"LEAKED! Here's The White House's Draft Cybersecurity Executive Order"
Earlier this week, we wrote about how the White House was working on an executive order to act as a "stand in" for cybersecurity legislation that has so far failed to pass Congress (CISPA passed in the House, but a different effort, the Cybersecurity Act, failed in the Senate, and it would have been difficult to get the two houses aligned anyway). Last weekend Jason Miller from Federal News Radio wrote about a draft he saw... but failed to share the actual draft. We got our hands on a draft (and confirmed what it was with multiple sources) and wanted to share it, as these kinds of things deserve public scrutiny and discussion. It's embedded below. As expected, it does have elements of the Lieberman/Collins bill (to the extent that the White House actually can do things without legislation). It's also incredibly vague. The specific requirements for government agencies are left wide open to interpretation. For example, the State Dept. should engage other governments about protecting infrastructure. Well, duh. As expected, most stuff focuses on Homeland Security and its responsibilities to investigate a variety of different cybersecurity issues -- but, again, it's left pretty vague.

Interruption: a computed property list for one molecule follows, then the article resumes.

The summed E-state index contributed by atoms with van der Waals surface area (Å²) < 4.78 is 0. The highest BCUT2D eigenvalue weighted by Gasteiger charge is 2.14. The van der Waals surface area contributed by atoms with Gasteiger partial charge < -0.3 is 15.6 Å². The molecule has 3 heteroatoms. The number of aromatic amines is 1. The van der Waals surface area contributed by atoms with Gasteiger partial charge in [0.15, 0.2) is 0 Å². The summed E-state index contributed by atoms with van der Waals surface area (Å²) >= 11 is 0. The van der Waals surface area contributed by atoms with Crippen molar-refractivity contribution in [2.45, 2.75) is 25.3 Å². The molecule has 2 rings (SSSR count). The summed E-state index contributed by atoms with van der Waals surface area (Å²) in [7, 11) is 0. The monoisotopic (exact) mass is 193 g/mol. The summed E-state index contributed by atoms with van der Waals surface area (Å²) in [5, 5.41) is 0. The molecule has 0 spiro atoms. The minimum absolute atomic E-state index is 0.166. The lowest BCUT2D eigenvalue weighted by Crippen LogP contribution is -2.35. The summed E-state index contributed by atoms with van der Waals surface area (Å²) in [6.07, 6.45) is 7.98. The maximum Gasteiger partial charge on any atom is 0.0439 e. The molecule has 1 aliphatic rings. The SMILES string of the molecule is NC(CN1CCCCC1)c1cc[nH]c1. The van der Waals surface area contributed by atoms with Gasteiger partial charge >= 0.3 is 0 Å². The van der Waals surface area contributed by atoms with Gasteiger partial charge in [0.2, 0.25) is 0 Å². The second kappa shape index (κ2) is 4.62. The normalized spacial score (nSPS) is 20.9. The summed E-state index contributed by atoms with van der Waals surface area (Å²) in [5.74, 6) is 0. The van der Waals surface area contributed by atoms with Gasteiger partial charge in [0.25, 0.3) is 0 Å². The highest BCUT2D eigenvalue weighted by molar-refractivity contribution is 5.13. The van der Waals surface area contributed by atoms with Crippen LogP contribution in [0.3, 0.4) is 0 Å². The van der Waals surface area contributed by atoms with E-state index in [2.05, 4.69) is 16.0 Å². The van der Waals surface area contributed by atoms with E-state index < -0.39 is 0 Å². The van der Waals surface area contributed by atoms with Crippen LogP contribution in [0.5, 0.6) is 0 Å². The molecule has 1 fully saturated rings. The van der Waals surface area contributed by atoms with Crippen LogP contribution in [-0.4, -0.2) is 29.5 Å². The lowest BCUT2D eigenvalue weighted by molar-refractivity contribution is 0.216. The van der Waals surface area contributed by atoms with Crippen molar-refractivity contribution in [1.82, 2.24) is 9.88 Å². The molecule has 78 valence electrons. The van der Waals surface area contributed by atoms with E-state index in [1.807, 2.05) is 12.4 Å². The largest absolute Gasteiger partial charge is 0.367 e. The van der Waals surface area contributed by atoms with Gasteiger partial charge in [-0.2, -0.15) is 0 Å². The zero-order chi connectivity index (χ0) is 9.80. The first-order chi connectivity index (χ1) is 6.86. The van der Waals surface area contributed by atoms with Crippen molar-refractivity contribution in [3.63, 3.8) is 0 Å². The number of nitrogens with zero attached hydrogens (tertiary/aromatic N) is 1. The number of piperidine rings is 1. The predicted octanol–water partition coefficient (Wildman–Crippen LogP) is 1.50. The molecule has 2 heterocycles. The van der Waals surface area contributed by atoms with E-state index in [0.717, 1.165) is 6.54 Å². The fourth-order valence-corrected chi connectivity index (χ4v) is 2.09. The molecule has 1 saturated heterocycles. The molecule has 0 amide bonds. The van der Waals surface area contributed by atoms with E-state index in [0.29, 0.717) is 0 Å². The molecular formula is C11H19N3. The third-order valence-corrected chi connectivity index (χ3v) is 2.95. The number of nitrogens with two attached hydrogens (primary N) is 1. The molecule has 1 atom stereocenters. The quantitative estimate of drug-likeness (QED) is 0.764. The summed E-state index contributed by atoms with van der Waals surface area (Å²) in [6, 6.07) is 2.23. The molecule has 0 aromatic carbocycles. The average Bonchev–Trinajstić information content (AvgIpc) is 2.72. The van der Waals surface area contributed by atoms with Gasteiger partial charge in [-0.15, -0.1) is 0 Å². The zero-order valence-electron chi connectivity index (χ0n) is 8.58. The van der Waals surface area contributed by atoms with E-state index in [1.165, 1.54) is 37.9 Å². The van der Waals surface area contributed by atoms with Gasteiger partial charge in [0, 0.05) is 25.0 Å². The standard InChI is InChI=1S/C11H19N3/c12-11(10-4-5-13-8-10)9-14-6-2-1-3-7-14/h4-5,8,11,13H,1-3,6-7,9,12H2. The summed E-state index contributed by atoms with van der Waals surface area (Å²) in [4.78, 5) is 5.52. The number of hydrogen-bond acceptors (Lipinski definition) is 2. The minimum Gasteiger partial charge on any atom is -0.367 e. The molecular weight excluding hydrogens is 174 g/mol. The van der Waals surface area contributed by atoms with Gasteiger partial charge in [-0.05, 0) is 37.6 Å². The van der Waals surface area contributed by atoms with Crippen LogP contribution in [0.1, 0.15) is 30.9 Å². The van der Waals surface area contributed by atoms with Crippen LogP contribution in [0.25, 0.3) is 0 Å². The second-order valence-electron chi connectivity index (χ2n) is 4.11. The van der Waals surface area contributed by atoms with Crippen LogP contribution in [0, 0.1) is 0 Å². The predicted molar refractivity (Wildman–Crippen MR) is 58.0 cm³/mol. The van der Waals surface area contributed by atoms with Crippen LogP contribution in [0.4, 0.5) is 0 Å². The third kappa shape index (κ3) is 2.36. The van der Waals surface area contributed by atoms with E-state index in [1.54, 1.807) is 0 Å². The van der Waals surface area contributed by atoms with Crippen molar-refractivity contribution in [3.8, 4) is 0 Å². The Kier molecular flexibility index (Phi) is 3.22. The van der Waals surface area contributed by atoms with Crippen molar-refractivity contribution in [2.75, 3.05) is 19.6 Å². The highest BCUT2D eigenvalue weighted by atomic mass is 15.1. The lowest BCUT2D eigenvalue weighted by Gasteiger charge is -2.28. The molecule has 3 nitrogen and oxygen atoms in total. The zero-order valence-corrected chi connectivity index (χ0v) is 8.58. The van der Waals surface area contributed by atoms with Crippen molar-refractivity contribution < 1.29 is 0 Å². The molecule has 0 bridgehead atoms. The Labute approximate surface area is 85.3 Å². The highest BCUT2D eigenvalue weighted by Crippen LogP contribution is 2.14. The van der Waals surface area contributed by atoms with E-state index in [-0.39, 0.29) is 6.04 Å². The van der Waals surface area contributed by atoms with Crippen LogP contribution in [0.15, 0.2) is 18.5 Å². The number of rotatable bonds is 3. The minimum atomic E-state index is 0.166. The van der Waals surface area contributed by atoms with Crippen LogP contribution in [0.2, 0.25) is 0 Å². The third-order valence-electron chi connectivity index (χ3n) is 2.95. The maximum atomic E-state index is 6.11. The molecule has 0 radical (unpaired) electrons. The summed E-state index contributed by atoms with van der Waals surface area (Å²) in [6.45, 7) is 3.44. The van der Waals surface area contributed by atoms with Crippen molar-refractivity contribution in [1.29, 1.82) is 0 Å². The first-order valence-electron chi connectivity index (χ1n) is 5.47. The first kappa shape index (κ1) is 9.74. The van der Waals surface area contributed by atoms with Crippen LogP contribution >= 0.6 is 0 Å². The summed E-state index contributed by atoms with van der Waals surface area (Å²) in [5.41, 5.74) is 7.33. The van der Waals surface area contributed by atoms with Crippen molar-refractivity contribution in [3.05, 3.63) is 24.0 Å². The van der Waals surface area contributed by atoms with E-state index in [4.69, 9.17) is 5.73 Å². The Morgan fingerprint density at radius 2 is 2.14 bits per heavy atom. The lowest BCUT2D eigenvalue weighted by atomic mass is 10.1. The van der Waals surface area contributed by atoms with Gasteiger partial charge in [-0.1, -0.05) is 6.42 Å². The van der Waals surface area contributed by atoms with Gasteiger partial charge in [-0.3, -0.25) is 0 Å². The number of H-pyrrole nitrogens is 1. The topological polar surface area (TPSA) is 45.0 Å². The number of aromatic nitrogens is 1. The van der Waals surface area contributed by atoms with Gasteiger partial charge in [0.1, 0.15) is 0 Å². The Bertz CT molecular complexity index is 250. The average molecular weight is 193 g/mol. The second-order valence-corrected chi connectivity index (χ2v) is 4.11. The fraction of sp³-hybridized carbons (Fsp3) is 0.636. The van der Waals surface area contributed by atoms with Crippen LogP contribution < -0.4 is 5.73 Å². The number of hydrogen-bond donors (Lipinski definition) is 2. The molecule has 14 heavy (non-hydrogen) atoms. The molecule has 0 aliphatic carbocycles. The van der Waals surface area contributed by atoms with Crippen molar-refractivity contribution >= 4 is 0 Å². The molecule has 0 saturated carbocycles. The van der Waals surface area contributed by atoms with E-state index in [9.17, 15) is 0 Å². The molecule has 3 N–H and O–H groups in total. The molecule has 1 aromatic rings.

There is, as expected, plans concerning information sharing -- but again, they're left pretty empty on specifics. It talks about an "information exchange framework." Unfortunately, it does not appear to highlight privacy or civil liberties concerns in discussing the information sharing stuff. That seems like a pretty big problem. Homeland Security is tasked with coming up with a way to share information, pulling on some existing efforts, but nowhere do they call out how to make sure these information exchange programs don't lead to massive privacy violations, despite the President's earlier promises that any cybersecurity efforts would take into account privacy and civil liberties.